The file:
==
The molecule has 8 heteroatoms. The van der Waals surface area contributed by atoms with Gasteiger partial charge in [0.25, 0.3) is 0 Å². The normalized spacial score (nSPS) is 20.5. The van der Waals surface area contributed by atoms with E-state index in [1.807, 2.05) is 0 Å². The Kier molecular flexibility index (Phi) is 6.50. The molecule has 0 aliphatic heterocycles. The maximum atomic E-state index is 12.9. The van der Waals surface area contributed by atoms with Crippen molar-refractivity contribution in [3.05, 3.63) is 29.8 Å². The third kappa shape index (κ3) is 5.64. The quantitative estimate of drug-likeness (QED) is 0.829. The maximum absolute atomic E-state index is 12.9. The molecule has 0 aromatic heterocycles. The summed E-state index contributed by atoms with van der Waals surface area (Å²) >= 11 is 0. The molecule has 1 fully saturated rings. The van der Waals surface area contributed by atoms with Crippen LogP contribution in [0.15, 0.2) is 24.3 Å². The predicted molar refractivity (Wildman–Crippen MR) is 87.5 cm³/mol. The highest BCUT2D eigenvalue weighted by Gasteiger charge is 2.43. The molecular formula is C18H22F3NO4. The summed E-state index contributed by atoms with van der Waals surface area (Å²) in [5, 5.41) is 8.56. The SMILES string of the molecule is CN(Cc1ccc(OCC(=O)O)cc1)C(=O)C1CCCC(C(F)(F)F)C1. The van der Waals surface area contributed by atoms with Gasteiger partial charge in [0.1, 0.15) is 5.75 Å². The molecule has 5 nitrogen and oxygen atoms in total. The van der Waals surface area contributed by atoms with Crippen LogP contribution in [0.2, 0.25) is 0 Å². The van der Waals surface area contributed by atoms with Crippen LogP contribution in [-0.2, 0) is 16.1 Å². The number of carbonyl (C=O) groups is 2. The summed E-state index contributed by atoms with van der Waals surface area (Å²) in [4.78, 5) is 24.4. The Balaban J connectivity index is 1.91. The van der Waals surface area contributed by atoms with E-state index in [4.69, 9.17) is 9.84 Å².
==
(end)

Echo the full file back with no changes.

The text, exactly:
The molecule has 8 heteroatoms. The van der Waals surface area contributed by atoms with Gasteiger partial charge in [0.25, 0.3) is 0 Å². The normalized spacial score (nSPS) is 20.5. The van der Waals surface area contributed by atoms with E-state index in [1.807, 2.05) is 0 Å². The Kier molecular flexibility index (Phi) is 6.50. The molecule has 0 aliphatic heterocycles. The maximum atomic E-state index is 12.9. The van der Waals surface area contributed by atoms with Crippen molar-refractivity contribution in [3.05, 3.63) is 29.8 Å². The third kappa shape index (κ3) is 5.64. The quantitative estimate of drug-likeness (QED) is 0.829. The maximum absolute atomic E-state index is 12.9. The molecule has 0 aromatic heterocycles. The summed E-state index contributed by atoms with van der Waals surface area (Å²) >= 11 is 0. The molecule has 1 fully saturated rings. The van der Waals surface area contributed by atoms with Crippen LogP contribution in [0.15, 0.2) is 24.3 Å². The predicted molar refractivity (Wildman–Crippen MR) is 87.5 cm³/mol. The highest BCUT2D eigenvalue weighted by Gasteiger charge is 2.43. The molecular formula is C18H22F3NO4. The summed E-state index contributed by atoms with van der Waals surface area (Å²) in [5, 5.41) is 8.56. The SMILES string of the molecule is CN(Cc1ccc(OCC(=O)O)cc1)C(=O)C1CCCC(C(F)(F)F)C1. The van der Waals surface area contributed by atoms with Gasteiger partial charge in [0.1, 0.15) is 5.75 Å². The molecule has 5 nitrogen and oxygen atoms in total. The van der Waals surface area contributed by atoms with Crippen LogP contribution in [0.2, 0.25) is 0 Å². The van der Waals surface area contributed by atoms with Crippen LogP contribution in [-0.2, 0) is 16.1 Å². The number of carbonyl (C=O) groups is 2. The summed E-state index contributed by atoms with van der Waals surface area (Å²) in [4.78, 5) is 24.4. The Balaban J connectivity index is 1.91. The van der Waals surface area contributed by atoms with E-state index in [4.69, 9.17) is 9.84 Å².